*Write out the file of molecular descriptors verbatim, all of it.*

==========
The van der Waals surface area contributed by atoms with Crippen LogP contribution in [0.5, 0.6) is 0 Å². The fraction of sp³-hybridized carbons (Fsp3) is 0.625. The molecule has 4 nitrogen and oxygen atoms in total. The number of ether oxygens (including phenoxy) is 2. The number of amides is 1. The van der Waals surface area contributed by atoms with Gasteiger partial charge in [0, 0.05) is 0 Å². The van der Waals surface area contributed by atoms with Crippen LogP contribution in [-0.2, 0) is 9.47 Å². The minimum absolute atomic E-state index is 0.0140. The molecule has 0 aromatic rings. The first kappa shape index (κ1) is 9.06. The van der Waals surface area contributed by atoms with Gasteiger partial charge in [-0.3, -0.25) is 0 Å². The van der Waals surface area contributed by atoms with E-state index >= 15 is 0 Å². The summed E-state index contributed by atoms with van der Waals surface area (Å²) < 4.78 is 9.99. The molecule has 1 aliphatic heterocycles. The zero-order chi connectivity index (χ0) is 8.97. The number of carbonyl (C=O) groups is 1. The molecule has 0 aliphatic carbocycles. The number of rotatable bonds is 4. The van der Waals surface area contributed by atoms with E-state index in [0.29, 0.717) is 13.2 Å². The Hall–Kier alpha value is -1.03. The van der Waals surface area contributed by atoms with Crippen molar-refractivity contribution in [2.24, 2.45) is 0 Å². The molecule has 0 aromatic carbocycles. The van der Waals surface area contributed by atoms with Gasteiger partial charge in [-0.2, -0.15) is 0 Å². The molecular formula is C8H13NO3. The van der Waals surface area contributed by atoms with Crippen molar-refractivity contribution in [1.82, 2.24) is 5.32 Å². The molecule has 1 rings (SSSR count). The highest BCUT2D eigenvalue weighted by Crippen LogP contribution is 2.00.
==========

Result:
The van der Waals surface area contributed by atoms with Crippen LogP contribution in [0.5, 0.6) is 0 Å². The fraction of sp³-hybridized carbons (Fsp3) is 0.625. The molecule has 4 nitrogen and oxygen atoms in total. The number of ether oxygens (including phenoxy) is 2. The number of amides is 1. The van der Waals surface area contributed by atoms with Gasteiger partial charge in [0, 0.05) is 0 Å². The van der Waals surface area contributed by atoms with Crippen LogP contribution in [-0.2, 0) is 9.47 Å². The minimum absolute atomic E-state index is 0.0140. The molecule has 0 aromatic rings. The first kappa shape index (κ1) is 9.06. The van der Waals surface area contributed by atoms with Gasteiger partial charge in [-0.3, -0.25) is 0 Å². The van der Waals surface area contributed by atoms with E-state index >= 15 is 0 Å². The summed E-state index contributed by atoms with van der Waals surface area (Å²) < 4.78 is 9.99. The molecule has 1 aliphatic heterocycles. The zero-order chi connectivity index (χ0) is 8.97. The number of carbonyl (C=O) groups is 1. The molecule has 0 aliphatic carbocycles. The number of rotatable bonds is 4. The van der Waals surface area contributed by atoms with E-state index in [0.29, 0.717) is 13.2 Å². The Hall–Kier alpha value is -1.03. The van der Waals surface area contributed by atoms with Crippen molar-refractivity contribution in [2.24, 2.45) is 0 Å². The molecule has 0 aromatic carbocycles. The van der Waals surface area contributed by atoms with Gasteiger partial charge in [-0.2, -0.15) is 0 Å². The molecular formula is C8H13NO3. The van der Waals surface area contributed by atoms with Crippen molar-refractivity contribution in [1.82, 2.24) is 5.32 Å². The molecule has 1 rings (SSSR count). The highest BCUT2D eigenvalue weighted by Crippen LogP contribution is 2.00.